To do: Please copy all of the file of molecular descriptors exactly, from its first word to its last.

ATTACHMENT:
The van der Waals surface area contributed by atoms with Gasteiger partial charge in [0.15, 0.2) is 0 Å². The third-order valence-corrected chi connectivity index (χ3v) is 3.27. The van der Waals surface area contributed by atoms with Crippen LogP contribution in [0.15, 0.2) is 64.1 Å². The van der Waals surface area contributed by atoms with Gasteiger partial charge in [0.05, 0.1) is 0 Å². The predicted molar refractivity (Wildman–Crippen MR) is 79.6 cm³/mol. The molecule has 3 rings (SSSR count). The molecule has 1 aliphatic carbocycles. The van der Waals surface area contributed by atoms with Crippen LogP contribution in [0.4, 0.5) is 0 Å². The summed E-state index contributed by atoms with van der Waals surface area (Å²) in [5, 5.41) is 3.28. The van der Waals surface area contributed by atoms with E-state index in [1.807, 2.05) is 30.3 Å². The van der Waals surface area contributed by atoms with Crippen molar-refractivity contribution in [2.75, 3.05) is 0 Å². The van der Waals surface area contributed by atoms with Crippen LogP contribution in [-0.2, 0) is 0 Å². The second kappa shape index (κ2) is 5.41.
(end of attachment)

The van der Waals surface area contributed by atoms with Gasteiger partial charge in [0.15, 0.2) is 0 Å². The third-order valence-corrected chi connectivity index (χ3v) is 3.27. The van der Waals surface area contributed by atoms with Crippen LogP contribution in [0.15, 0.2) is 64.1 Å². The van der Waals surface area contributed by atoms with Gasteiger partial charge in [0.05, 0.1) is 0 Å². The predicted molar refractivity (Wildman–Crippen MR) is 79.6 cm³/mol. The molecule has 3 rings (SSSR count). The molecule has 1 aliphatic carbocycles. The van der Waals surface area contributed by atoms with Crippen LogP contribution in [0.4, 0.5) is 0 Å². The summed E-state index contributed by atoms with van der Waals surface area (Å²) in [5, 5.41) is 3.28. The van der Waals surface area contributed by atoms with E-state index in [1.807, 2.05) is 30.3 Å². The van der Waals surface area contributed by atoms with Crippen molar-refractivity contribution in [2.75, 3.05) is 0 Å². The van der Waals surface area contributed by atoms with Crippen LogP contribution in [-0.2, 0) is 0 Å². The second kappa shape index (κ2) is 5.41.